‘Sustainable’ Palm Oil; The Green Paradox

It destroys rainforests, wipes out critical habitats for endangered species and creates dangerous conditions for its workforce. Meet palm oil. We’ve all heard about it in recent years, we all know that from cosmetics to chocolate bars, it’s in everything, and we’re consuming more and more of the stuff!

The new kid on the block, however, is ‘sustainable palm oil’; a ‘greener’ alternative which protects the increasingly threatened rainforests and is the choice for savvy shoppers. Win-win, surely? But not quite... The RSPO (Roundtable for Sustainable Palm Oil), the body which certifies palm oil as ‘sustainable’ has been described as ‘a henhouse insurance scheme run by foxes’, in a Greenpeace report dated November 2019. 

It’s clear why huge corporations would be motivated to make palm oil production more palatable to their consumers. They can project themselves in an environmentally-aware light, their products can be marketed as ‘sustainable’ and they can appear to be supporting ethical initiatives. But the true reason? Palm oil is cheap and versatile, and over half of processed goods sold in UK supermarkets contain it. If the big corporations didn’t create a ‘sustainable’ look to increasing palm oil consumption, they either risk losing customers (income) or would have to invest a huge amount of time and money into researching and operationalising alternatives.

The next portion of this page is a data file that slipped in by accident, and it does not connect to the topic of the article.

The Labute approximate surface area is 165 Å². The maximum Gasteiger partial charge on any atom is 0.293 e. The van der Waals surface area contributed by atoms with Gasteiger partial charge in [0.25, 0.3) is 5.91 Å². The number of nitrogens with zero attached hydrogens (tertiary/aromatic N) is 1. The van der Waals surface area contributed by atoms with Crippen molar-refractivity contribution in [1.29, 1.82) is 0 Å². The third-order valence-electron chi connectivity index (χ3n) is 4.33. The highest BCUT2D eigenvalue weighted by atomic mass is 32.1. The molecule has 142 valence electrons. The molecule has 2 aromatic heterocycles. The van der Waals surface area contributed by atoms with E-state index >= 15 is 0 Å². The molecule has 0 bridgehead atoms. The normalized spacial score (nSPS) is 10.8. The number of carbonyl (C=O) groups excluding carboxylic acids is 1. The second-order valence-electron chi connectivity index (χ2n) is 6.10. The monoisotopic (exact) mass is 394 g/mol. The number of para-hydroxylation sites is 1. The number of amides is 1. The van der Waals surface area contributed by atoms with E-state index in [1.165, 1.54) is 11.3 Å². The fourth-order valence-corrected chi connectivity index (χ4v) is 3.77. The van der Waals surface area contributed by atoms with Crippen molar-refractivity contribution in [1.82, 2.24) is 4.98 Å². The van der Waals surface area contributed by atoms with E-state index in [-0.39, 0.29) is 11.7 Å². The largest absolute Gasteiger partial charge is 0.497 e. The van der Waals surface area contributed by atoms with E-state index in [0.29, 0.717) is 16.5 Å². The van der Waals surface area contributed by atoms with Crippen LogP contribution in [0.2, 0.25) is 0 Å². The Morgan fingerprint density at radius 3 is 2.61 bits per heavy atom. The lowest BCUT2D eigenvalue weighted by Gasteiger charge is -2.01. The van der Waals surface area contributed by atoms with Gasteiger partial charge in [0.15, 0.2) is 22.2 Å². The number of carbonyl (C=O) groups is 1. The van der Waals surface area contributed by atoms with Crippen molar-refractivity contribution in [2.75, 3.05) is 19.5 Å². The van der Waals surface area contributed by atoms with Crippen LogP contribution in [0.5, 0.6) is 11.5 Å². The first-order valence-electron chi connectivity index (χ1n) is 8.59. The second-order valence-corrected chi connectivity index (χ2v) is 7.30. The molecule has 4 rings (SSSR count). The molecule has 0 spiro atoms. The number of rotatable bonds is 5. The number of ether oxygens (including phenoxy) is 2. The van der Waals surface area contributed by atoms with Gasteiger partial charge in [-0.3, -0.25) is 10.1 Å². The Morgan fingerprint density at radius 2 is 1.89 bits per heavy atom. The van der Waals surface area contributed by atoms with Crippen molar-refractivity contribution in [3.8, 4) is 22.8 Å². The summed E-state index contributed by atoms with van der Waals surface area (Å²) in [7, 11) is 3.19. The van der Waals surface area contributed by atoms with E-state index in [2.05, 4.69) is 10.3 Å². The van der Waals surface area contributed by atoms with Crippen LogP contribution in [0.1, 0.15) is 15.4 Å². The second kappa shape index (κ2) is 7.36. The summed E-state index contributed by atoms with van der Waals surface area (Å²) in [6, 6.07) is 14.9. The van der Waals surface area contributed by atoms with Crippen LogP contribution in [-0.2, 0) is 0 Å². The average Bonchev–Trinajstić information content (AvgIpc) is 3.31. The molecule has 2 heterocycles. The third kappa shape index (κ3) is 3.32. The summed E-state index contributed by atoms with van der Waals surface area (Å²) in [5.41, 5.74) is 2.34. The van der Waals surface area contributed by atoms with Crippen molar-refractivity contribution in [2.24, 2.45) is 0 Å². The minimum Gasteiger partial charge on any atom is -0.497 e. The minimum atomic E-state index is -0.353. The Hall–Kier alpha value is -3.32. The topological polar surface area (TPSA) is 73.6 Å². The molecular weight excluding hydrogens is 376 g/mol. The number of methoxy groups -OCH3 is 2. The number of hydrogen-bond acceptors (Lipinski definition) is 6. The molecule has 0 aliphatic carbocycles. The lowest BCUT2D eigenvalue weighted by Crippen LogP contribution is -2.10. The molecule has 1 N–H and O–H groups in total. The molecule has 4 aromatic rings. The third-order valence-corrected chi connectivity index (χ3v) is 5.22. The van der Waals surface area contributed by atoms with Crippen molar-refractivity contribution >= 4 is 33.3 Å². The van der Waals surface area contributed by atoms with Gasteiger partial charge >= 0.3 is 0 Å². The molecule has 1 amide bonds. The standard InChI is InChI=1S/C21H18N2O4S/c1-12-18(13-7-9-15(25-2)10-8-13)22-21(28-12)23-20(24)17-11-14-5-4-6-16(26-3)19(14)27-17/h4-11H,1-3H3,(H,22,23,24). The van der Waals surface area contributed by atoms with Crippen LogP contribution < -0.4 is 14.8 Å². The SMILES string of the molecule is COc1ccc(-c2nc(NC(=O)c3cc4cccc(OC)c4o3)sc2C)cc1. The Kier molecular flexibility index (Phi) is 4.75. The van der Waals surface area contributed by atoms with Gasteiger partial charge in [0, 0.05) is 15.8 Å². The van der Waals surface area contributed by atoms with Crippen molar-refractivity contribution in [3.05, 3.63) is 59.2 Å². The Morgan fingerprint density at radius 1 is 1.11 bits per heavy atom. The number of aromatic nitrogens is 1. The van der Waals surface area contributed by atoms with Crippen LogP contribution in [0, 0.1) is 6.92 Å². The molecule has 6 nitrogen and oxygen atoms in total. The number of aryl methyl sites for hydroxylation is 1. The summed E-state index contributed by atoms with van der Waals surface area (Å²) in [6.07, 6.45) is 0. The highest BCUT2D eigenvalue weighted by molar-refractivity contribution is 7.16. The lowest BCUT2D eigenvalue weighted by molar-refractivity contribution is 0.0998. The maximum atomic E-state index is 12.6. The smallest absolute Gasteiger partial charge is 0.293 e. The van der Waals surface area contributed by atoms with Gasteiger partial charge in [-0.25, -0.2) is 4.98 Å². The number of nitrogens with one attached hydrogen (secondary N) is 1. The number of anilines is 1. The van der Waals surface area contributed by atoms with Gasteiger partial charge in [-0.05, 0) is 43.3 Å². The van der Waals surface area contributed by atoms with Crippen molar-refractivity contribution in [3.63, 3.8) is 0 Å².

As part of their membership of the RSPO, many global brands, themselves major consumers of palm oil, promised to ‘clean up’ the palm oil industry by 2020. As the new decade dawns, we’re yet to see dramatic, measurable shifts in production or distribution, while demand for palm oil continues to escalate. 

So is ‘Certified Sustainable’ palm oil a con? 

Well, it looks like there’s a certain trick to ‘certification’: first, an old-growth tropical forest is cut (for paper and pulp or the tropical timber trade), then a traditional, non-certified palm oil plantation is started. After a period of time, the traditional plantation is ‘transformed’ into a certified one and wins an RSPO sustainability label. The criteria for certification are a commendable set of Principles and Criteria, but they lack clear, relevant targets which reflect a tangible, positive impact upon the environment and are bereft of any measures of progress. These sustainability labels have allowed for expansion of plantations that destroy carbon-absorbing rainforests. Sneaky, eh? Furthermore, the forests used for ‘sustainable’ palm oil production are currently being destroyed much faster than non-certified land. 

When the palm oil industry founded the Roundtable on Sustainable Palm Oil (RSPO) early in the millennium, it was stated that all members (and the consumer brands they work for) must have their oil ‘certified sustainable’. In stark contrast to this seemingly wholesome idea, RSPO members were right at the centre of Indonesia’s forest fire crisis back in 2015. In recent times, these fires have returned, and roughly three-quarters of the fires linked to palm oil companies were on RSPO members’ land. 


    Roberto Gatti, a leading pioneer in research surrounding palm oil, told The Independent ‘No shortcuts: if you use palm oil, certified or not, you are definitely destroying tropical forests.’ He also accused NGOs, corporations and certification schemes of ‘greenwashing’ as a way of hiding mounting evidence against palm oil production. Not quite the virtuous image we have in mind when we think of ‘sustainable’ products… 

    Check out what you can do to reduce your palm oil consumption and slow down the escalation in demand, below.

    What You Can Do To Reduce Your Palm Oil Usage: